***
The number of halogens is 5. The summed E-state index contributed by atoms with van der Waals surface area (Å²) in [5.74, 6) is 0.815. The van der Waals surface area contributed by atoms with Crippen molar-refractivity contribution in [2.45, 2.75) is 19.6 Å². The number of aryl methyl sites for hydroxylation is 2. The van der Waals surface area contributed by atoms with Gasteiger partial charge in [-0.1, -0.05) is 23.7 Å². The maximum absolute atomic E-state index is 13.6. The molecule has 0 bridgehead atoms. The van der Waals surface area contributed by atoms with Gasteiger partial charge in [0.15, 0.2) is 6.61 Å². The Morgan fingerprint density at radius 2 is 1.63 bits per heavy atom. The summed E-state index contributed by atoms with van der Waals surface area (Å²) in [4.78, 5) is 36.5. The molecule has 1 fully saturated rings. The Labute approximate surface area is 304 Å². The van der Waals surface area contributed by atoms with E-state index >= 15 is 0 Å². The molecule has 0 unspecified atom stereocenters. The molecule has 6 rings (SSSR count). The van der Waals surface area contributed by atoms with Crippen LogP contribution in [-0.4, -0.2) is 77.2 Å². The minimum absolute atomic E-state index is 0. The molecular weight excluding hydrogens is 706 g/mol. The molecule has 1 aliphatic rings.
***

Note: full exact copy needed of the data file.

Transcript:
The number of halogens is 5. The summed E-state index contributed by atoms with van der Waals surface area (Å²) in [5.74, 6) is 0.815. The van der Waals surface area contributed by atoms with Crippen molar-refractivity contribution in [2.45, 2.75) is 19.6 Å². The number of aryl methyl sites for hydroxylation is 2. The van der Waals surface area contributed by atoms with Gasteiger partial charge in [-0.1, -0.05) is 23.7 Å². The maximum absolute atomic E-state index is 13.6. The molecule has 0 bridgehead atoms. The van der Waals surface area contributed by atoms with Gasteiger partial charge in [0.15, 0.2) is 6.61 Å². The Morgan fingerprint density at radius 2 is 1.63 bits per heavy atom. The summed E-state index contributed by atoms with van der Waals surface area (Å²) in [4.78, 5) is 36.5. The molecule has 1 fully saturated rings. The Labute approximate surface area is 304 Å². The van der Waals surface area contributed by atoms with E-state index >= 15 is 0 Å². The molecule has 0 unspecified atom stereocenters. The molecule has 6 rings (SSSR count). The van der Waals surface area contributed by atoms with Crippen LogP contribution in [-0.4, -0.2) is 77.2 Å². The minimum absolute atomic E-state index is 0. The molecular weight excluding hydrogens is 706 g/mol. The molecule has 1 aliphatic rings.